Senators Marco Rubio and Michael Bennet this week reintroduced a bill that would create an alternative accreditation pathway. The proposed legislation would give previously unaccredited institutions access to federal financial aid under a five-year pilot program. Providers, including new ones, would be eligible for aid through contracts with the U.S. Department of Education, but only if they can demonstrate quality through positive student outcomes, the two senators said in a written statement.
Rubio has been both outspoken and in the weeds with his interest in accreditation. During his recent campaign for the Republican presidential nomination, Rubio called the current higher education system a "cartel" he would bust with an alternative accreditation pathway for high-quality, low-cost competitors. The return of the legislation he had proposed with Bennet, a Colorado Democrat, suggests that the Florida Republican will continue to push on the accreditation issue.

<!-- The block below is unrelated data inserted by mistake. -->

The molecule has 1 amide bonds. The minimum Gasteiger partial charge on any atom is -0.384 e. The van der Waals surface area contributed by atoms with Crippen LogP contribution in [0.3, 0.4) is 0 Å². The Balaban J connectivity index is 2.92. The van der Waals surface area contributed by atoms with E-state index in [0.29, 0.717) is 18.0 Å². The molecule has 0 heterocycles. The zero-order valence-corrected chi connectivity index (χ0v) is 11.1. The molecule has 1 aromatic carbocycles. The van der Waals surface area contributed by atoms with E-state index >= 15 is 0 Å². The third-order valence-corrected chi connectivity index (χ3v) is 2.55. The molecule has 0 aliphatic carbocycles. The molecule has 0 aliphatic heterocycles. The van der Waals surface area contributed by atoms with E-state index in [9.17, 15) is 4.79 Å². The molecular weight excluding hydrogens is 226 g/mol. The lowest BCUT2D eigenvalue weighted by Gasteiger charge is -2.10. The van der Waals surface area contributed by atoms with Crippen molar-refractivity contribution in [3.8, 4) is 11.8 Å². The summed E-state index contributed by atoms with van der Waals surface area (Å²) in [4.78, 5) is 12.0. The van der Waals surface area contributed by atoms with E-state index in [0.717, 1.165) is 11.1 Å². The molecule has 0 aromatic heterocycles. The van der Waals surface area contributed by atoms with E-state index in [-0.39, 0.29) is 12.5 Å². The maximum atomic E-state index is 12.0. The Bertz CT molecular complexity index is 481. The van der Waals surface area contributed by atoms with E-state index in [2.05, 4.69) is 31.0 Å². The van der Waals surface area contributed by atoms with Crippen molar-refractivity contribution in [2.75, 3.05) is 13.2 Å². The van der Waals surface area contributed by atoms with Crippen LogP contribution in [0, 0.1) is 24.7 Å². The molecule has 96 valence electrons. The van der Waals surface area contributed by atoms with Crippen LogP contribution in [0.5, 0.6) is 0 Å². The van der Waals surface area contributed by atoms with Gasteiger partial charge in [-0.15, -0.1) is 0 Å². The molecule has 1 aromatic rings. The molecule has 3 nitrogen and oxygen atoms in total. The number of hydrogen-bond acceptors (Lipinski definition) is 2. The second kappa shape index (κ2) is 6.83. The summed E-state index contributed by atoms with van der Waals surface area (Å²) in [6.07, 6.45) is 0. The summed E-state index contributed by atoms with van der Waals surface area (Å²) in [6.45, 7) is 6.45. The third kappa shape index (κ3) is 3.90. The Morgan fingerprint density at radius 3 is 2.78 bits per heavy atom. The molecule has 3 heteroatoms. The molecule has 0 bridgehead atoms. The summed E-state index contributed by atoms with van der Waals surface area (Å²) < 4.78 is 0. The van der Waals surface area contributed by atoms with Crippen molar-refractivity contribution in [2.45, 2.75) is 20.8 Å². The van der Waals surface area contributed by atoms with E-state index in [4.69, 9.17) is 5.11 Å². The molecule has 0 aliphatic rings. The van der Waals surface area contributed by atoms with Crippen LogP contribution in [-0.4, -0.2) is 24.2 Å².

"America needs a 21st-century higher education system that embraces all the new ways people can learn and acquire skills without having to go the traditional four-year college degree track," Rubio said in the statement. "To modernize our higher education system, we must end the status quo accreditation system, which stifles competition, fuels soaring tuition costs and limits opportunities for nontraditional students, such as working parents. The alternative accreditation system we've proposed is built on higher quality standards and outcomes than the current accreditation system, and would mark an important first step toward shaking up a higher education system that leaves too many people with tons of student loan debt and without degrees that lead to good-paying jobs."
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